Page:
‘There’s no love in his eyes or affection anymore and I’ve been sleeping on the sofa for a few days now,’ she wrote.
‘We haven’t properly talked about how we will continue, how and if we are to cancel the wedding and so on.
‘I haven’t told anybody yet because I am too ashamed.
‘I deleted everything off my computer and my phone and am desperately trying to show him that I stopped this behaviour but he doesn’t care and absolutely WILL NOT speak to me but I can’t let it go.
‘I am in limbo and can’t focus on anything. I literally feel like an addict because I have the intense need to tell my character about all of this happening (no joke).’
Commenters overwhelmingly told the woman to seek psychiatric help.
‘It’s clear this parasocial relationship you have created is extremely unhealthy and problematic,’ wrote one user.
‘I get you want to save your marriage but save your sanity first and please seek professional help.’
The truth is that relationships with AI chatbots aren’t uncommon – in fact, they’re becoming more common, and it’s often a symptom of loneliness in some form or another.
As Professor Robert Sparrow, a philosopher and researcher as Melbourne’s Monash University who has been studying such relationships, previously told us, there are some things AI can offer us that humans can’t.
‘[Such as] 24-hour access, for one. People say it’s also because they’re not judgmental, but they’re just designed to keep you engaged. They don’t really have their own opinions. There’s nothing at the other end,’ he said.
He went on to say that chatbots have the ability to ‘pander to your every psychological need’ and, because of that, ‘people might work themselves up into delusional belief structures through engagement with chatbots.’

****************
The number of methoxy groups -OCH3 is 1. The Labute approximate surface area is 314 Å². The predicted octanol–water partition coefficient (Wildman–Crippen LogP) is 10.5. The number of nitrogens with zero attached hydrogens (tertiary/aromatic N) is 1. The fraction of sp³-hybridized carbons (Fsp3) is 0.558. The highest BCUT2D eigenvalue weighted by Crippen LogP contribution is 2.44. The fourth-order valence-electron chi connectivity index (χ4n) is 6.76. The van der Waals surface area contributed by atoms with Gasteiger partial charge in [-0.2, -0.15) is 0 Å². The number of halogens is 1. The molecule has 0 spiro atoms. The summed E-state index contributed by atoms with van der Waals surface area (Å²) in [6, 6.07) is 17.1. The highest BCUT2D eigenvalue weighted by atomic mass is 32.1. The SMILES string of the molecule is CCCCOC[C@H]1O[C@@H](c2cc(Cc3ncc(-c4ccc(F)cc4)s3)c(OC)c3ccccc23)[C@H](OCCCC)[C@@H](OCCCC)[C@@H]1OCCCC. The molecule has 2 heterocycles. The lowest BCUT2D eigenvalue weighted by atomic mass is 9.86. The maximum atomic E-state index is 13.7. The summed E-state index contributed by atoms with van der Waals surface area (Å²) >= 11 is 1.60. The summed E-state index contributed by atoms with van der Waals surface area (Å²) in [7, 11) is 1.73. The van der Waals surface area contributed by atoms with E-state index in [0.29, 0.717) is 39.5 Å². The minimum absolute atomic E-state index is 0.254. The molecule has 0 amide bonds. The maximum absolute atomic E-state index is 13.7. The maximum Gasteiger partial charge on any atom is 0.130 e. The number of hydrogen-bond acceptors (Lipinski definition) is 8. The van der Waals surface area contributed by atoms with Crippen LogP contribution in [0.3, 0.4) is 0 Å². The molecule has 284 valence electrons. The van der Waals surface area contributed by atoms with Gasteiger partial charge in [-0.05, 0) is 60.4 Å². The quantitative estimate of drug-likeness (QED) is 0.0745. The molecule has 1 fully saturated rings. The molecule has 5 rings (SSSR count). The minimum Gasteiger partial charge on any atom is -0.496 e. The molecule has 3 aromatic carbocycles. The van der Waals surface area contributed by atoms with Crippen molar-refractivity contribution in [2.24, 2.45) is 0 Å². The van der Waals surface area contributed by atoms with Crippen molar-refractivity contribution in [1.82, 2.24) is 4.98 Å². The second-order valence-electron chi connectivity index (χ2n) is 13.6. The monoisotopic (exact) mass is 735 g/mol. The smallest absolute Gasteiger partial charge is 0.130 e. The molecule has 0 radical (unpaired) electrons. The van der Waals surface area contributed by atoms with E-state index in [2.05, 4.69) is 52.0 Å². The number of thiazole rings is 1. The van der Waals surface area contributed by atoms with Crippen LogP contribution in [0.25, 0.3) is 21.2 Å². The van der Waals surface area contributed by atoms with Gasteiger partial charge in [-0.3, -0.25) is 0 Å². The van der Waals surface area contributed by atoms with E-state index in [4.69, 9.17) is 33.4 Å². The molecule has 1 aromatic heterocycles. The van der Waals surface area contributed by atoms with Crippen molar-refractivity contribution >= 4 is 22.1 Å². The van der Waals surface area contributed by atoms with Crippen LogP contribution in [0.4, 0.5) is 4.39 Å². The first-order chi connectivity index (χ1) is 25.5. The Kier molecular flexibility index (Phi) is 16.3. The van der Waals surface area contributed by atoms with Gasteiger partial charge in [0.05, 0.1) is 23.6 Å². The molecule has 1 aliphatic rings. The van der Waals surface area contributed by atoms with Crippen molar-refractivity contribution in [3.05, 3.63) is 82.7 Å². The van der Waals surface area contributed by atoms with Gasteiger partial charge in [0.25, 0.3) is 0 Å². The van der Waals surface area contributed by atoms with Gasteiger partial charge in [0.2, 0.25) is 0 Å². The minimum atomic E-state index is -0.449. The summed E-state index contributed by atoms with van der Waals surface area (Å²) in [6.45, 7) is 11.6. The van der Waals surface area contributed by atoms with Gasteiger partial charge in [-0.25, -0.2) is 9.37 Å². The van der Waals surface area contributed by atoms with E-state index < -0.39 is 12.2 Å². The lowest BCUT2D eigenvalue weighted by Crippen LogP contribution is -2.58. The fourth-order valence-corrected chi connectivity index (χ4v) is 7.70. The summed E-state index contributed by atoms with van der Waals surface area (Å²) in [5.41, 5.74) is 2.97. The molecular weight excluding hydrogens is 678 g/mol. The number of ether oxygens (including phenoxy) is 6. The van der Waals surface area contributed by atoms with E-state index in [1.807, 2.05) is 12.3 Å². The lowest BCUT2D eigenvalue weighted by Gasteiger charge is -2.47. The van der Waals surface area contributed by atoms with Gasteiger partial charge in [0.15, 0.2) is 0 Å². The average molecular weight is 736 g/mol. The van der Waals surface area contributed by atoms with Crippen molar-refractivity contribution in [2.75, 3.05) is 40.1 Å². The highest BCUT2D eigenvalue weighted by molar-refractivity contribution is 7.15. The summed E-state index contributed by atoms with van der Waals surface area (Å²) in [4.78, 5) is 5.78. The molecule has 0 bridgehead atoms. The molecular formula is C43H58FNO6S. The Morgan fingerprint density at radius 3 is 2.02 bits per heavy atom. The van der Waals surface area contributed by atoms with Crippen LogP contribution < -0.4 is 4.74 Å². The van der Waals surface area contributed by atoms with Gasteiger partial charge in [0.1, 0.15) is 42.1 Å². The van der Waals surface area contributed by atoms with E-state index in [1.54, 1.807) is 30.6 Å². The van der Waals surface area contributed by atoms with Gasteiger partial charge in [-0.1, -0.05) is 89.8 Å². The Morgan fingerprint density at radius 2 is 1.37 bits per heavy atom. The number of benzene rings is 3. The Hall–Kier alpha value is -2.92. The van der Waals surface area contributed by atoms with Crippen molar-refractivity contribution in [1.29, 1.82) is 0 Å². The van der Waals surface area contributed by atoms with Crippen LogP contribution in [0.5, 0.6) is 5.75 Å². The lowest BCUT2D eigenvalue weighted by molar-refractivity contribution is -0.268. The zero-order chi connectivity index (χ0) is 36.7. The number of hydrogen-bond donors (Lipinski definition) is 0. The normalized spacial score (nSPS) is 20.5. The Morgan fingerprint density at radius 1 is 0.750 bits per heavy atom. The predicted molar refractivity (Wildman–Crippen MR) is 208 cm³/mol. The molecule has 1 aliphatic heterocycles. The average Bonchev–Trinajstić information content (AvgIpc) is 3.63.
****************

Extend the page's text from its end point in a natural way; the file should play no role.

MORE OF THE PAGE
How to recognise a parasocial relationship
If you think you may be in a parasocial relationship, ask yourself these yes or no questions. If you answer mostly yes, chances are that you are — and it’s a good idea to create some distance between yourself and this person or character, and potentially seek professional help.
Do you regularly check a media personality’s social media profiles?
Do you feel like you and this celebrity are ‘soulmates’?
Do you feel like you can trust this celebrity?
Do you ever feel like you ‘know’ them?
Do you send messages to the person you’re a fan of?
Do you spend a lot of money on merchandise or products they recommend?
Do you spend a significant part on your media viewing time on this person’s pages or in communities related to them?
Do you feel like if you met your feelings may be reciprocated?
Have you tried to meet them to make this happen?
Would you say you ‘worship’ them?
Have you found that your feelings for them are stronger than what you feel for people you know in real life?
Have you changed aspects of your lifestyle to mirror theirs?
Do you ever feel as if they’re talking directly to you?
Have you neglected real-life relationships in favour of being a ‘fan’ of this person?
Do you have a story to share?
Get in touch by emailing [email protected].
‘I literally feel like an addict.’